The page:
Check out the future of local fashion at this year's Rookie 2011 show.
Fashion is about the new, and the local industry will be out in force at Rookie 2011 on Friday night to see what the next generation of design talent has to offer.
The end-of-year show from AUT's fashion school will feature collections from a selection of students, who began working on them earlier this year and have spent the last few months working late, late into the night on the finishing touches (sometimes as late as 4am). There is a little pressure: in recent years, AUT's fashion school has constantly produced some of best young talent New Zealand has, with graduates populating various designer workrooms or even creating their own brands. This year's group clearly has a real-world point of view: Andreas Mikellis, Acting Head of Department for Fashion & Textiles, believes they have created collections that are more "playful within a commercial environment". There are some interesting and varied ideas. Think of a delightfully mad collection that features exaggerated 1950s shapes and lush colour, or another that makes use of standout tropical-inspired prints featuring the designer's own photographic images. One student has taken the idea of the Korean hanbok (traditional dress), but created it in unexpected colours, while another has created pieces from moulding liquid latex over knitted structures. Colour is a big statement from many of the students this year; no doubt inspired by the likes of Raf Simons at Jil Sander, but also reflecting the lightening up of fashion in general.
"They're trying to make real clothes, that are new and exciting, without having to resort to tricks. It has some design integrity to it," Mikellis explains. "This year particularly, the students were focused on all the little details, the inside of a garment, the subtleties."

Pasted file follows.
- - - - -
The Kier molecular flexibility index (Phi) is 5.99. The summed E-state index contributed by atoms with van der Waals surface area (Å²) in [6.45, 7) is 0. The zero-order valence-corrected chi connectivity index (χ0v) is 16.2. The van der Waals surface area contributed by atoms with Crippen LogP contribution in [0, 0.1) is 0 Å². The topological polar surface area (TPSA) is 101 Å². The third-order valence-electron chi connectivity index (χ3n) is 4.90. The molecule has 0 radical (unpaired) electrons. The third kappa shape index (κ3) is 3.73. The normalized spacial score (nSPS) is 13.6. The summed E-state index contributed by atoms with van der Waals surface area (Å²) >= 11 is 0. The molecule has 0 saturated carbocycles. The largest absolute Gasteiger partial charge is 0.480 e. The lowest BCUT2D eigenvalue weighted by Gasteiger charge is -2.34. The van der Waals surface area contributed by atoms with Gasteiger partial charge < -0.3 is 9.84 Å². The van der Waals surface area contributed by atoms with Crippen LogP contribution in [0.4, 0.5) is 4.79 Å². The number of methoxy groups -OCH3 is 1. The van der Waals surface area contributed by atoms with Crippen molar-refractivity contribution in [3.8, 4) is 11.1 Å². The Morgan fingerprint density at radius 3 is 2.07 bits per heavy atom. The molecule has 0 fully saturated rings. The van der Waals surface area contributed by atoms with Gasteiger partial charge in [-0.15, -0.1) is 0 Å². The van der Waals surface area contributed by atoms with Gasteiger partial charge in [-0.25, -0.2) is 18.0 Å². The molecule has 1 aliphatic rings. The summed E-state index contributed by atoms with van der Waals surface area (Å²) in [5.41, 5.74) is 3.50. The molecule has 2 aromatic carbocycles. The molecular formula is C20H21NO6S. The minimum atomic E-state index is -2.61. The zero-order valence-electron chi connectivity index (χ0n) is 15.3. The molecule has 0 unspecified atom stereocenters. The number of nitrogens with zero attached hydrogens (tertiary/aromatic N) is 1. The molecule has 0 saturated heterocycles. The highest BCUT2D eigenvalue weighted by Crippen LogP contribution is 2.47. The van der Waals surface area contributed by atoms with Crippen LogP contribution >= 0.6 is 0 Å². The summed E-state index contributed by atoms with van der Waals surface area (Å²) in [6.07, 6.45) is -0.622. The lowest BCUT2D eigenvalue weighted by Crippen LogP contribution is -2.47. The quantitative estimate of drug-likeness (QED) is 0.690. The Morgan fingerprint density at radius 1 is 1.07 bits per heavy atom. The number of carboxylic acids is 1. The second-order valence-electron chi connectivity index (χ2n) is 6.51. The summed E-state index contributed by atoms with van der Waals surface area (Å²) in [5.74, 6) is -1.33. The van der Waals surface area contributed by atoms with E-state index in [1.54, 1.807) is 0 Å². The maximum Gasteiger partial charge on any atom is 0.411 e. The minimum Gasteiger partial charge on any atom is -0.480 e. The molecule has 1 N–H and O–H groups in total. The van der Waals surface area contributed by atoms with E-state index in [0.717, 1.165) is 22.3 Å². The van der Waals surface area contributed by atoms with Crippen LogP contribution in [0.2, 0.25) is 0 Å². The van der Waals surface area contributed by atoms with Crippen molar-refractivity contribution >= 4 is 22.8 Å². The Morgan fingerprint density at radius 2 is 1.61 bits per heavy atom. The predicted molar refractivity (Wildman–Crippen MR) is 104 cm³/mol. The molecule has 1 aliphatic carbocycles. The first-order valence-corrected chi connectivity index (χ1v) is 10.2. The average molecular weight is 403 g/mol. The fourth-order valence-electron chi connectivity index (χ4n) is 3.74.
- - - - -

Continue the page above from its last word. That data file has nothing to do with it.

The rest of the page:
Take, for example, one collection that will be showcased on Friday night: a very slick, all-black menswear range that features knit pieces with "spines" and see-through cut-outs, teamed with tailored jackets. Mikellis concedes that these types of subtleties may not make for the most flamboyant of runway shows, but they do reflect the focus on craft that is popular across the board in fashion right now.
Menswear has also proven popular with the students this year, possibly influenced in part by the success of one AUT's most recent graduates, Sam Hickey, now the menswear designer at Huffer. "Menswear has become more 'cool' I suppose, more fashionable. We're not only getting more students interested in menswear, we're also getting loads more students applying to the course who are male," explains Mikellis.
Other fashion students will showcase their end-of-year collections as part of AUT's design school's exhibition RAW, which opens to the public tomorrow and runs until Saturday. The fashion aspect will be based around the idea of a showroom space, allowing visitors to interact with the clothes, says Mikellis.
"We've tried to make it so they're not just these static things on mannequins. It's much more about the way that people actually connect with clothes."
* AUT Rookie, November 11, Shed 10, Queen's Wharf, Auckland. Tickets $30 from Ticketmaster.